Some of that content will be far removed from Russian football fields. Millennials will use the Fifa 2018 video game to recreate moments from real matches, or listen to music clips with a World Cup connection, or watch a Snapchat or Instagram video made by a player in his hotel room. Football videos on Instagram attracted 2.9bn views in the third quarter of 2017, up 917 per cent in two years, according to the video analytics company Tubular Labs. Other new forms of football-related viewing are also surging, such as watching competitive gaming or “crossbar challenges” (in which players compete to hit the goal’s crossbar).
The World Cup has always been about more than just the matches. In fact, many people love it despite the matches. Perhaps above all, the tournament is a global carnival of fans. What happens off the field, in the world’s bars and living rooms, can be more moving and funny and compelling than the frequently boring games themselves. Will Scougal of Snap, parent company of the messaging app Snapchat, sees a trend towards fans “putting themselves and their personalities at the heart of the way they experience the World Cup with their friends”. This summer, more than for any previous tournament, the world’s cameras will be turned away from the field.
Turning away from the field has earned Copa90 150m views a month. The company plans to send about 40 reporters to Russia, and deploy another 300 correspondents globally, but they will be telling fans’ stories rather than covering matches. Narrated videos will show fans from Tehran to Lagos living the tournament. “Telling stories outside the 90 minutes that make the 90 minutes matter more,” says Mr. Thirlwall.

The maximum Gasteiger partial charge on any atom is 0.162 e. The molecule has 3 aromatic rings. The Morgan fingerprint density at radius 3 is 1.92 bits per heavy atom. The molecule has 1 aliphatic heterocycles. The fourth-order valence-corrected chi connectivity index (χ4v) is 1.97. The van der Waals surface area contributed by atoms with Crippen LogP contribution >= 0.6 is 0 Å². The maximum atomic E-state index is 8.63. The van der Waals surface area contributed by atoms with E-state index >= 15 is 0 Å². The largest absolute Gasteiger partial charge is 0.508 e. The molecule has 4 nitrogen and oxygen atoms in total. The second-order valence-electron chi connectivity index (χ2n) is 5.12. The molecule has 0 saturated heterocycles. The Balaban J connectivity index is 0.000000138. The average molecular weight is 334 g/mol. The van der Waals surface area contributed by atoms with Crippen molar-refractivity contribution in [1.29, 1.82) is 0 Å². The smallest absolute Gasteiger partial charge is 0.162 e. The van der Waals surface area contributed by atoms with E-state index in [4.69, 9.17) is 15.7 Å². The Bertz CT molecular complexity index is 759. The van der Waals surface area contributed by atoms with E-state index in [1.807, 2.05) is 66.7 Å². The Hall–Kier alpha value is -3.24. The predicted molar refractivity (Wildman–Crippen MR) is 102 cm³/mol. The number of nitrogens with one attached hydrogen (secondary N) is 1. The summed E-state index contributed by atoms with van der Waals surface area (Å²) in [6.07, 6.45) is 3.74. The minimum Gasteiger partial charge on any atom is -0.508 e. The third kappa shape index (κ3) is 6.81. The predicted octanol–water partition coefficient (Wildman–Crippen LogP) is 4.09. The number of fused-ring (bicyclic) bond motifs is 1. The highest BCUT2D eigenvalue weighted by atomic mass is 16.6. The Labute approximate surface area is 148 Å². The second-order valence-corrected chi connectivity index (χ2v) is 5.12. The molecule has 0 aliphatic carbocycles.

In Copa90’s headquarters in London’s Farringdon district there is a little studio kitted out like a hipster bar. Mr. Thirlwall says it cost £2,500 (US: $3,343.00) to set up — a number that made a visiting traditional broadcaster gulp. From here, Copa90 will make programs that aim to appeal to millennial sensibilities in a way the BBC does not.
Views of football videos on Instagram in Q3 2017 (up 917% in two years)
Of under-30s admit illegally streaming games
Drop in viewing of Sky’s live TV channels in 2016/17 season
For this World Cup, many millennials will tune into their national TV broadcasters to watch matches, but will skip the punditry shows in which former players in suits spout platitudes. “TV produces a product for old people,” says Matt Boffey of brand technology agency Great State. Mr Newell-Hanson agrees: “All my friends make the same comment: ‘We don’t understand why there are so many ex-footballers making banal comments.'” He makes an exception for Gary Neville, but mostly gets his match analysis from podcasts instead. Other millennials will go to fan channels for particular teams or players.
Any company that attracts pre-match, half-time and post-match viewers can rake in advertising dollars. The 2014 World Cup boosted global advertising spend by $1.5bn, estimated the ZenithOptimedia Group of media agencies.
Broadcasters know they need to change with the times. Some have partnered with new actors in the football economy. Telemundo in North America, for instance, has tied up with Copa90. Similarly, the BBC is treating social media not as competitors but as new delivery mechanisms to reach young viewers. This World Cup, the BBC will put match clips on Snapchat and Twitter, as well as stream games online and cover the fans’ carnival, although the corporation’s biggest total audience for the tournament will still be on TV.
Fifa, too, will need to start adapting, as the match footage that is its one lucrative asset becomes less central for viewers. Football’s global authority could start selling TV rights to teams’ training sessions, or to official fanzones in Russia where supporters without match tickets will watch games on big screens in a party-like atmosphere, or organize its own crossbar challenges, suggests one venture capitalist who tracks viewing habits.
This World Cup will offer new opportunities to national teams and players. Even the 2014 tournament generated more than 2bn interactions (likes, comments or shares) from 350m Facebook users, says Jerry Newman, Facebook’s head of sports partnerships in Europe, the Middle East and Africa. “That’s the biggest thing we have ever measured in terms of number of people talking about a single thing,” he adds.